Three Ideas for Inclusive Cities: How Raleigh, Seattle, and Others Are Bringing Everyone Into the Fold
From city-issued ID cards to open-source data anyone can access, simple urban innovations are creating more transparent and equitable cities.
Harry Potter stood up for his world's most vulnerable people. Now, legions of real-world kids are too—by demanding Fair Trade certification for products sold in their hero's name.
Reading is one of Pennsylvania’s poorest cities. Can its residents turn things around by building a more democratic economy?
Want a motivator to take your students’ writing to a higher level? Here’s an opportunity for them to write for a real audience, and the chance to get published by an award-winning magazine.
Peace and Justice
“Teachers are better prepared because #FergusonSyllabus created a space for exchange among educators about best practices and materials for illustrating the best and worst of our democracy.”
Last year, scientists found that gratitude makes us financially smarter, mindfulness reduces racism, a little sadness makes for healthier people, and compassion for birds could help tackle climate change.
From Native activists to urban youth, new leadership finds ways to deal with climate chaos.
Advocates didn’t get the public bank they wanted. But the compromise they reached in the end was still a rare and significant win over Wall Street banks.
Laid-Off Baltimore Workers Beat Disney in Court—And Ask All the Right Questions About Urban Development
By some estimates, the city of Baltimore has sunk more than $1.5 billion into its Inner Harbor. Workers and residents want their share too.
The urban drainage-ways of Los Angeles can never quite look like wild creeks, but restoring some of their capacity to store, slow, and filter water fixes many problems at once.
As we reimagine our future cities, we can make room for nature and humanity.
You don't need a garden to grow mushrooms—any cool, shady space will do, even a cupboard or dark corner.
Walk! Bike! Ride the bus! Check out this infographic to learn how young people are leading the way in replacing driving with alternative transportation. Don’t be fooled— it’s not just because they want to save the planet.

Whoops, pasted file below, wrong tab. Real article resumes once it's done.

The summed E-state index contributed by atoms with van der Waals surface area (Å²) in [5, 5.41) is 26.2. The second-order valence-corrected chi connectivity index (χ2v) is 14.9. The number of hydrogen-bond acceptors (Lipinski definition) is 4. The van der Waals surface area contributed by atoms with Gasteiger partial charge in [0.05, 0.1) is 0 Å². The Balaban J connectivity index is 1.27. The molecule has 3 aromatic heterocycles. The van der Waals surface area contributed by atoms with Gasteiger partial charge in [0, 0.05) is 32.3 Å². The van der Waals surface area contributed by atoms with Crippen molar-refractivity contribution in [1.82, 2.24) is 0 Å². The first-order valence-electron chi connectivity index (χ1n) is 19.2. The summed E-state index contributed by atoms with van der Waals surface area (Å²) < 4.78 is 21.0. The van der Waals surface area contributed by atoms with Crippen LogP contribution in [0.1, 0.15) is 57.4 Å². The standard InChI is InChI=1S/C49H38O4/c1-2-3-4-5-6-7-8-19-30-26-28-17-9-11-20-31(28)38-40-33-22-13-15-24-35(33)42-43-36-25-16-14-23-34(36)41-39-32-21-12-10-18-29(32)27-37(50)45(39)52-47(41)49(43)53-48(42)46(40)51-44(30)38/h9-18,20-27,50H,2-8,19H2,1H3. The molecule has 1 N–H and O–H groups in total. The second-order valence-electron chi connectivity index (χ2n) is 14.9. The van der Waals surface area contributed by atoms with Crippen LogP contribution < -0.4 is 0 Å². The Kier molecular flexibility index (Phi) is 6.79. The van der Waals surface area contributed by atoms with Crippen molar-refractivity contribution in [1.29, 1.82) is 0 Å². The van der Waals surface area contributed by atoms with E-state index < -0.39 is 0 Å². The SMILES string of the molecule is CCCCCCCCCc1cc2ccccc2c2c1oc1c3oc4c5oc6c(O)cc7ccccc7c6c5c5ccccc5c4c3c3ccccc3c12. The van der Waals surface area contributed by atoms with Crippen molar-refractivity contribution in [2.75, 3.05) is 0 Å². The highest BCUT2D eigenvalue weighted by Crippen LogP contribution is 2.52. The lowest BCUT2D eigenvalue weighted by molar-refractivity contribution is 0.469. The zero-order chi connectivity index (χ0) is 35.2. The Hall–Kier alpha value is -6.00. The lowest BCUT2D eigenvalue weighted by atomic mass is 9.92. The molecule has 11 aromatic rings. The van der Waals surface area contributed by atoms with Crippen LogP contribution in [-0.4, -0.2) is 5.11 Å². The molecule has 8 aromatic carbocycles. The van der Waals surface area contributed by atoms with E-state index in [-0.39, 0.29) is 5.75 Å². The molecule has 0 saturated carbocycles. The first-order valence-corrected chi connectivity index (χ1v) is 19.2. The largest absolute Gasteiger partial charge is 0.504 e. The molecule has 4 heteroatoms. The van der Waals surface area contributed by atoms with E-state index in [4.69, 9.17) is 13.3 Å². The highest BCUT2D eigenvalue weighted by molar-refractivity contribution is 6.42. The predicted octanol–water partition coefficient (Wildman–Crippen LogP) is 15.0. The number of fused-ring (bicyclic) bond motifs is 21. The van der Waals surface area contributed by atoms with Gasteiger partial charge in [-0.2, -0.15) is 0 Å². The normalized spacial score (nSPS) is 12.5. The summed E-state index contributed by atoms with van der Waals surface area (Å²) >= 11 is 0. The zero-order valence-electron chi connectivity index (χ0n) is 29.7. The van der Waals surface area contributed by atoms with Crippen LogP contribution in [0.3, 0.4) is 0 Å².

Get your students ready for an imaginative ride through history. The Knotted Line uses interactive media and over 50 paintings—representing historic and future events from 1495 to 2025—to explore the relationship between freedom and incarceration in America.
This Visual Learning Lesson uses an intriguing photo to get your students thinking about the tensions between wilderness and industry, and the importance of being a conscious consumer.
In the spring of 2013, Kent State Professor Karen Cunningham used the YES! Magazine article "What Can Change When We Learn to See Each Other," to challenge students to practice empathy and compassion in their everyday lives, and then write about their experiences. The results, for both Professor Cunningham and her students, were life-changing. This is Karen’s story.
Density has become a dirty word in some circles because people associate it with big, ugly buildings. Luckily, there are other ways to get people living close together.
Companies and startups are aspiring toward an economy, and an Internet, that is more fully ours with the use of cooperatives, "commons-based peer production," and cryptocurrencies.
Members of the Greek seed bank Peliti say that keeping their wares in production—instead of in refrigerators—improves the health of the plants they’re working to save.
Let’s be honest: It was a brutal year for human rights. But we still have victories worth celebrating.